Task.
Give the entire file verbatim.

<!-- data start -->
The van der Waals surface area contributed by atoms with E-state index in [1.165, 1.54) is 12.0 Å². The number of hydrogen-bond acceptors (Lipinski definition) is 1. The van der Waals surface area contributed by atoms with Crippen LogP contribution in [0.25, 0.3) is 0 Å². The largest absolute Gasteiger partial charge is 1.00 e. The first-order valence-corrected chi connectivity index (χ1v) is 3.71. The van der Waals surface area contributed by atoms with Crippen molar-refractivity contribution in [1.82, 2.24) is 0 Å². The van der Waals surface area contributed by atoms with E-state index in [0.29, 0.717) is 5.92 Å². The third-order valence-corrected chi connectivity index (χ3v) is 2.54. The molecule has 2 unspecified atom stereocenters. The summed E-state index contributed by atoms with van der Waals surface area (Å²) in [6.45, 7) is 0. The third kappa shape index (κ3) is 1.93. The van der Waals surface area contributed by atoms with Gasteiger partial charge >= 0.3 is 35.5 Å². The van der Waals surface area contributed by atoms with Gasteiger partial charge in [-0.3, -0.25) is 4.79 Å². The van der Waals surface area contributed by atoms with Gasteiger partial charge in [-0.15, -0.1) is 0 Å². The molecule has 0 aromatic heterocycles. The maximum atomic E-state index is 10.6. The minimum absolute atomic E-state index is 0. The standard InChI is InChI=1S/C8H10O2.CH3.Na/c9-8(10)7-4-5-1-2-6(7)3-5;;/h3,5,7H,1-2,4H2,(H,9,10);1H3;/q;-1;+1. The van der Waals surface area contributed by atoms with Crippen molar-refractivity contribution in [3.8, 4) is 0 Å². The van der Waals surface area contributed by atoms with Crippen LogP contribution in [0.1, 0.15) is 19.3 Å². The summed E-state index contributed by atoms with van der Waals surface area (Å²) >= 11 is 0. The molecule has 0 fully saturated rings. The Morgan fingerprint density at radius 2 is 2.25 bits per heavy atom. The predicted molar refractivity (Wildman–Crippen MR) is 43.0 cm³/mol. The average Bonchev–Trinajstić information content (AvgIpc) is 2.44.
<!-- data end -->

The van der Waals surface area contributed by atoms with E-state index in [1.165, 1.54) is 12.0 Å². The number of hydrogen-bond acceptors (Lipinski definition) is 1. The van der Waals surface area contributed by atoms with Crippen LogP contribution in [0.25, 0.3) is 0 Å². The largest absolute Gasteiger partial charge is 1.00 e. The first-order valence-corrected chi connectivity index (χ1v) is 3.71. The van der Waals surface area contributed by atoms with Crippen molar-refractivity contribution in [1.82, 2.24) is 0 Å². The van der Waals surface area contributed by atoms with E-state index in [0.29, 0.717) is 5.92 Å². The third-order valence-corrected chi connectivity index (χ3v) is 2.54. The molecule has 2 unspecified atom stereocenters. The summed E-state index contributed by atoms with van der Waals surface area (Å²) in [6.45, 7) is 0. The third kappa shape index (κ3) is 1.93. The van der Waals surface area contributed by atoms with Gasteiger partial charge >= 0.3 is 35.5 Å². The van der Waals surface area contributed by atoms with Gasteiger partial charge in [-0.3, -0.25) is 4.79 Å². The van der Waals surface area contributed by atoms with Gasteiger partial charge in [-0.15, -0.1) is 0 Å². The molecule has 0 aromatic heterocycles. The maximum atomic E-state index is 10.6. The minimum absolute atomic E-state index is 0. The standard InChI is InChI=1S/C8H10O2.CH3.Na/c9-8(10)7-4-5-1-2-6(7)3-5;;/h3,5,7H,1-2,4H2,(H,9,10);1H3;/q;-1;+1. The van der Waals surface area contributed by atoms with Crippen molar-refractivity contribution in [3.8, 4) is 0 Å². The van der Waals surface area contributed by atoms with Crippen LogP contribution in [0.1, 0.15) is 19.3 Å². The summed E-state index contributed by atoms with van der Waals surface area (Å²) >= 11 is 0. The molecule has 0 fully saturated rings. The Morgan fingerprint density at radius 2 is 2.25 bits per heavy atom. The predicted molar refractivity (Wildman–Crippen MR) is 43.0 cm³/mol. The average Bonchev–Trinajstić information content (AvgIpc) is 2.44.